Royal Railway (PP-SHV): Phnom Penh to Sihanoukville by Train

Royal Railway operates the sole railway network in Cambodia, with the main railway line running between Phnom Penh and Sihanoukville. I decided to give the revived railway a shot on a Sunday as it is the only day in the week that has a train which runs in both directions twice a day, enabling me to complete the line in a single day.

Click here for Royal Railway service information.

I got to Phnom Penh Railway Station with the GrabTukTuk service since it was free with the GRABTRAIN promo code and it’s a lot more comfortable than walking.

Do note that your pick-up/drop-off point must be the designated Phnom Penh Railway Station Grab pick-up/drop-off point in order for the system to accept your free ride.

A thumbs up from the driver of my GrabTukTuk.

The Phnom Penh Railway Station comes alive at around 6.30am with passengers streaming in for the 7am train to Sihanoukville.

Inside the waiting hall with seats fully taken up.


Once boarding calls are made by the staff, proceed to the platform with your ticket in hand. A staff member will be at the platform gate to check for tickets.


If you are bringing along your car, you need to arrive at the station 1 hour before departure to load it onto the train.

Motorcycles can also be brought on board and will be stored in a covered box car.



My train is made up of 2 German coaches manufactured in Uerdingen. I’m supposing that this used to be the former non-air-conditioned Yellow Train which has since been fitted with air-conditioning and converted to a normal coach.



The PP-SHV-0700 train at Phnom Penh Railway Station hauled by Alsthom locomotive number BB1055.

The overall interior of Coach A.

Seats on Coach A are reversible according to the direction of travel.

You can change the direction of the seat by adjusting the seat back.


My ticket for this trip.

Coach A is cooled by 2 units of of Panasonic Inverter air-conditioners.

The buffers and chain coupling for this rake.


The very clean washroom on board.

The train was fully booked for the weekend ride to Sihanoukville.


The PP-SHV-0700 train was delayed for around 15 minutes to wait for the incoming Airport Shuttle Train.

The gangway platform between the two cars.

Departing from Phnom Penh Railway Station.

A short while after departure, the conductor comes around to collect everyone’s tickets.


Approaching the junction to the Airport branch line.


Splitting off to Sihanoukville. The other line will head towards Poipet by the end of this year, and hopefully to Bangkok, Vientiane, Kuala Lumpur and Woodlands CIQ too.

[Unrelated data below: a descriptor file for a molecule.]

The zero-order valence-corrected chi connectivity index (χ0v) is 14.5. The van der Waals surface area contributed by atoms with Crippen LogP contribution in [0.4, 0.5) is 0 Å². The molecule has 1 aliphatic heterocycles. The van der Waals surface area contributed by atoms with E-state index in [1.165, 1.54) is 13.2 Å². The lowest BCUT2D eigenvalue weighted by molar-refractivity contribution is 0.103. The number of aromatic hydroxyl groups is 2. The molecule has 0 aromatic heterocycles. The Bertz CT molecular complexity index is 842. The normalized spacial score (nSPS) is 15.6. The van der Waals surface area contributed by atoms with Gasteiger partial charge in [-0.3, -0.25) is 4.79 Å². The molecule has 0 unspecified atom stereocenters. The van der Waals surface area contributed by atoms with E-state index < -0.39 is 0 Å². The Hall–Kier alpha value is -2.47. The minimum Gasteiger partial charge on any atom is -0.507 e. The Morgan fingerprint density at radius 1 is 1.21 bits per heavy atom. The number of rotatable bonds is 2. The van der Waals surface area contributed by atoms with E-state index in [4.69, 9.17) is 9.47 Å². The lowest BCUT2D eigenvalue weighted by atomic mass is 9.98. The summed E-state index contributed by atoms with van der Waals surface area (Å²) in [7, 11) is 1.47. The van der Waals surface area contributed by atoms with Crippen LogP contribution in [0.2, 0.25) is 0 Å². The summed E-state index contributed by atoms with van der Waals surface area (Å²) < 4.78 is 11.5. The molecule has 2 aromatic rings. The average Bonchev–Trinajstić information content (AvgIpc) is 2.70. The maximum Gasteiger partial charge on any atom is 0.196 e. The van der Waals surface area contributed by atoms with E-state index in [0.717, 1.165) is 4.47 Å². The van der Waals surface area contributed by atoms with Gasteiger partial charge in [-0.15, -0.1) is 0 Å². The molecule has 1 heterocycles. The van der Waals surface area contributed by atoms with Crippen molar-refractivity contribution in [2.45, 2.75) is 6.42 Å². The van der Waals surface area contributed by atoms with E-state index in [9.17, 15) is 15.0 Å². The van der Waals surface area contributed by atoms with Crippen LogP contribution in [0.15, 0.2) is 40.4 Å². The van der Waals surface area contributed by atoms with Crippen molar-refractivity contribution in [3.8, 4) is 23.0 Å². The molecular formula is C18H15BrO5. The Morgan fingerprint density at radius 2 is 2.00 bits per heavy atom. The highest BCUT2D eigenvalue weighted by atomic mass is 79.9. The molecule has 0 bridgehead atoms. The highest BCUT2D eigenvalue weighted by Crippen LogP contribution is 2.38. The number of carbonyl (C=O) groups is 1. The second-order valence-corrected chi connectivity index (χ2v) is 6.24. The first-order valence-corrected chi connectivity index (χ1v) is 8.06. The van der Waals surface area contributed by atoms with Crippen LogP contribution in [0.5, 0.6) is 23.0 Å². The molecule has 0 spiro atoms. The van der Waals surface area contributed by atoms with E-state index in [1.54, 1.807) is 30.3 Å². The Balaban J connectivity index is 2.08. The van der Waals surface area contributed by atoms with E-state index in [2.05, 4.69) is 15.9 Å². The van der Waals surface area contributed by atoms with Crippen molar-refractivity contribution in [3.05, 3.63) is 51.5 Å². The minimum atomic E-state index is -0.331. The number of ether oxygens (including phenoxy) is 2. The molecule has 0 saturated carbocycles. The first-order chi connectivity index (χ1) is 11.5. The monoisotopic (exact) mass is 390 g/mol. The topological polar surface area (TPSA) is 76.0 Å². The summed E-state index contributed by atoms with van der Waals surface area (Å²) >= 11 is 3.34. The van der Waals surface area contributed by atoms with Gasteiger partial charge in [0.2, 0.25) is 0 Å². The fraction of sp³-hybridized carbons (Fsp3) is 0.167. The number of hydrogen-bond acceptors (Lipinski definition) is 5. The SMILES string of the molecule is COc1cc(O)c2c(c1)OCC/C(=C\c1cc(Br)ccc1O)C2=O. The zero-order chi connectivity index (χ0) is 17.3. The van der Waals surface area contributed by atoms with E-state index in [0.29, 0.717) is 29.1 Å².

The typical scenery just 1 hour out of Phnom Penh.

Drinks and instant noodles are available for purchase on board at the end of Coach A.

A variety of cold drinks are on offer at this little store, along with Thai Mama Instant Noodles. Each item costs KHR 3,000.


The scenery on the way to Takeo.

Smiling Cambodian children at their villages along the way.

Approaching Takeo Railway Station.



The train makes a 15-minute stop at Takeo for passengers to stretch their legs or to buy refreshments from the stalls at the station.


The interior and platform of Takeo Railway Station.

Local stalls are available selling drinks and snacks.


Departing from Takeo Railway Station.

Passing a level crossing and a local market just after the station.

Glad that the air-conditioning unit is below the coach instead of mounted on the roof.



The scenery on the way to Touk Meas Railway Station.

Arriving at Touk Meas Railway Station to cross with the opposing passenger train.

A loop line is available at the station, but the ballast train is taking up the section.


That’s a… creative way to load ballast up to the wagons.

The ballast wagons up ahead.


That’s a pretty safe fouling point as well.


The train exceeds the station limits to be pushed back into the loop line, which is treated as a siding instead.


Entering the loop line/siding.

And now we wait…

Some former shorter pieces of track are now welded together to form continuously welded rail on the main line.


The wait for the train took around 1 hour and 15 minutes.


What I thought will be the opposing SHV-PP-0700 passenger train turned out to be a cargo train.

The mixed cargo train was hauled by a CRRC Qishuyan CKD6D diesel-electric locomotive numbered BB1061.

2 locomotives? Probably really long.

First up, the oil tankers.

A box car in the middle possibly acting as an adapter for coupling.


Followed by a lot of container wagons. I forgot to count how many wagons there were in total but it took around 5 minutes for the train to pass.


The tailboard signifying (finally) the end of the train.

The rear of the really long cargo train.


My PP-SHV-0700 train continues to remain at Touk Meas, still waiting for the opposing SHV-PP-0700 passenger train.